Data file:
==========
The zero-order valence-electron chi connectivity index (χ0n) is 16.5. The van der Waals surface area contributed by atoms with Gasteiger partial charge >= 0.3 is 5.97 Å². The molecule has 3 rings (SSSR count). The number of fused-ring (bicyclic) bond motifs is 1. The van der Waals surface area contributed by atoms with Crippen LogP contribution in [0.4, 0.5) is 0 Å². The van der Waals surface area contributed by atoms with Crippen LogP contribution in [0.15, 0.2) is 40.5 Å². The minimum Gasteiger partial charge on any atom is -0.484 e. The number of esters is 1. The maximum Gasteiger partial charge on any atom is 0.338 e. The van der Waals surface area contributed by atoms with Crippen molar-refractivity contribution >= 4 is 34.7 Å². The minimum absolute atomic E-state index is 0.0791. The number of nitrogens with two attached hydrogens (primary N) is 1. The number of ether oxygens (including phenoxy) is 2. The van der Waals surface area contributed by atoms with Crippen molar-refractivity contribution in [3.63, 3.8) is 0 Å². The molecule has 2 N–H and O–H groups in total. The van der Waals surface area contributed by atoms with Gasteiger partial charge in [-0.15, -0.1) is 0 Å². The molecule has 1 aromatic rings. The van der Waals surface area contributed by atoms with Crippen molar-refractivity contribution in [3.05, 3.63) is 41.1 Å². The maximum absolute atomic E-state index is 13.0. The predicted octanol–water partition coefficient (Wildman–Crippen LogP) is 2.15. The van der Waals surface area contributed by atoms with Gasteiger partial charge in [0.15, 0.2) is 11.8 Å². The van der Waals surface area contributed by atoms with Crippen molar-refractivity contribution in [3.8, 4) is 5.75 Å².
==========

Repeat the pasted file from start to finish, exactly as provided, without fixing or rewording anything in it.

The zero-order valence-electron chi connectivity index (χ0n) is 16.5. The van der Waals surface area contributed by atoms with Gasteiger partial charge >= 0.3 is 5.97 Å². The molecule has 3 rings (SSSR count). The number of fused-ring (bicyclic) bond motifs is 1. The van der Waals surface area contributed by atoms with Crippen LogP contribution in [0.4, 0.5) is 0 Å². The van der Waals surface area contributed by atoms with Crippen LogP contribution in [0.15, 0.2) is 40.5 Å². The minimum Gasteiger partial charge on any atom is -0.484 e. The number of esters is 1. The maximum Gasteiger partial charge on any atom is 0.338 e. The van der Waals surface area contributed by atoms with Crippen molar-refractivity contribution >= 4 is 34.7 Å². The minimum absolute atomic E-state index is 0.0791. The number of nitrogens with two attached hydrogens (primary N) is 1. The number of ether oxygens (including phenoxy) is 2. The van der Waals surface area contributed by atoms with Crippen molar-refractivity contribution in [3.63, 3.8) is 0 Å². The molecule has 2 N–H and O–H groups in total. The van der Waals surface area contributed by atoms with Gasteiger partial charge in [-0.15, -0.1) is 0 Å². The molecule has 1 aromatic rings. The van der Waals surface area contributed by atoms with Crippen molar-refractivity contribution in [3.05, 3.63) is 41.1 Å². The maximum absolute atomic E-state index is 13.0. The predicted octanol–water partition coefficient (Wildman–Crippen LogP) is 2.15. The van der Waals surface area contributed by atoms with Gasteiger partial charge in [0.15, 0.2) is 11.8 Å². The van der Waals surface area contributed by atoms with Crippen molar-refractivity contribution in [3.8, 4) is 5.75 Å².